I took my Intermediate Film students from RISD on a field trip to Cinelab today. We arrived to the old mill building in New Bedford, which looked exactly as I had imagined over the past twenty-five years of working with them (remotely) as a student and teacher. I thought it would be a great opportunity for my students to see how their film is developed and printed - in one of only about a dozen or two motion picture labs still operating in the United States.
Brad Chandler took us on a tour of the facilities. It was definitely cool to see all of the love that goes into film, and all of the highly engineered, vintage analog and mechanical equipment they have kept running for decades. But I couldn't help but feel a sense of the impending extinction of the medium... it feels like just a matter of time before all the companies give up the ghost. It will be a great loss. I have truly enjoyed immersing myself and students in the discipline and beauty of cinema.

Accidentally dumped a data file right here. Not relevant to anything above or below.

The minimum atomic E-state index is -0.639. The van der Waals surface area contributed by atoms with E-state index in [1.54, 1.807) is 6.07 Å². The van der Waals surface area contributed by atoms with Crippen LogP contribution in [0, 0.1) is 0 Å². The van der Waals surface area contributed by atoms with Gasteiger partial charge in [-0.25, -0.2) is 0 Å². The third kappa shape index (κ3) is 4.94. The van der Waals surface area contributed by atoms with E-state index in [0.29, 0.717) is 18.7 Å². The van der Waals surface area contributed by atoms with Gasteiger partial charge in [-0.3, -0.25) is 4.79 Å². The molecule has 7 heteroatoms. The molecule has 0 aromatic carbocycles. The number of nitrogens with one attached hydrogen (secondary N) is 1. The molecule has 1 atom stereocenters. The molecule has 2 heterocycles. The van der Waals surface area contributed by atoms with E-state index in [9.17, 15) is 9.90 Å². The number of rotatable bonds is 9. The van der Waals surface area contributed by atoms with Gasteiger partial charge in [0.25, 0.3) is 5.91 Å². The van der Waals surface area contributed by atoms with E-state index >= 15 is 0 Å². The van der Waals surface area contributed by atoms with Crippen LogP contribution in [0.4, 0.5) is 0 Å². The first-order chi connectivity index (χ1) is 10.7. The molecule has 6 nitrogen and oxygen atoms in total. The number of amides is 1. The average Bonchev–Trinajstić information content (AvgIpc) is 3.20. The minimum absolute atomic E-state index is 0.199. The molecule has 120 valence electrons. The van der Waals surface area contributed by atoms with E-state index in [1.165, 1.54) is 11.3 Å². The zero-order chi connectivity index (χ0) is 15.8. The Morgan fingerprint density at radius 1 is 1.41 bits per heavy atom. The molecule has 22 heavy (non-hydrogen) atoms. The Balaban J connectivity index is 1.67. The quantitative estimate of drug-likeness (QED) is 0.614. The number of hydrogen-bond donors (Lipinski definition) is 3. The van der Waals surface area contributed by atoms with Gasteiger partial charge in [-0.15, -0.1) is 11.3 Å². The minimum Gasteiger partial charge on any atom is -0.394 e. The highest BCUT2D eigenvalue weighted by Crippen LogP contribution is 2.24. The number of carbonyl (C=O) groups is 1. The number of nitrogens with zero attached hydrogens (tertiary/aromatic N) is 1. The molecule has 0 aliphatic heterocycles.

- You’re interested in the particular aesthetic - the grain, the color response, the beauty, the softness
- You like the physicality: chemical rather than digital process means something to you... holding the film in your hands
- You’re making a reference to photography
- You want to shoot black and white with full richness
- You're trying to evoke a historical period
- You’re referencing a film genre (such as Noir)
- You're incorporating archival material and generating your own to match
- You like the process or workflow, and want the discipline that the preciousness of film requires: you have to conceive of things ahead of time, it’s expensive so you have limited stock, you can’t see what you are getting.
- You’re interested in the chance factor (also double exposures) and happy accidents
- You’re going to work with the film itself (hand processing, optical printing, etc.)
- You’re going to do something conceptually with the medium (for ex., shooting the length of a film roll, double exposures, etc.)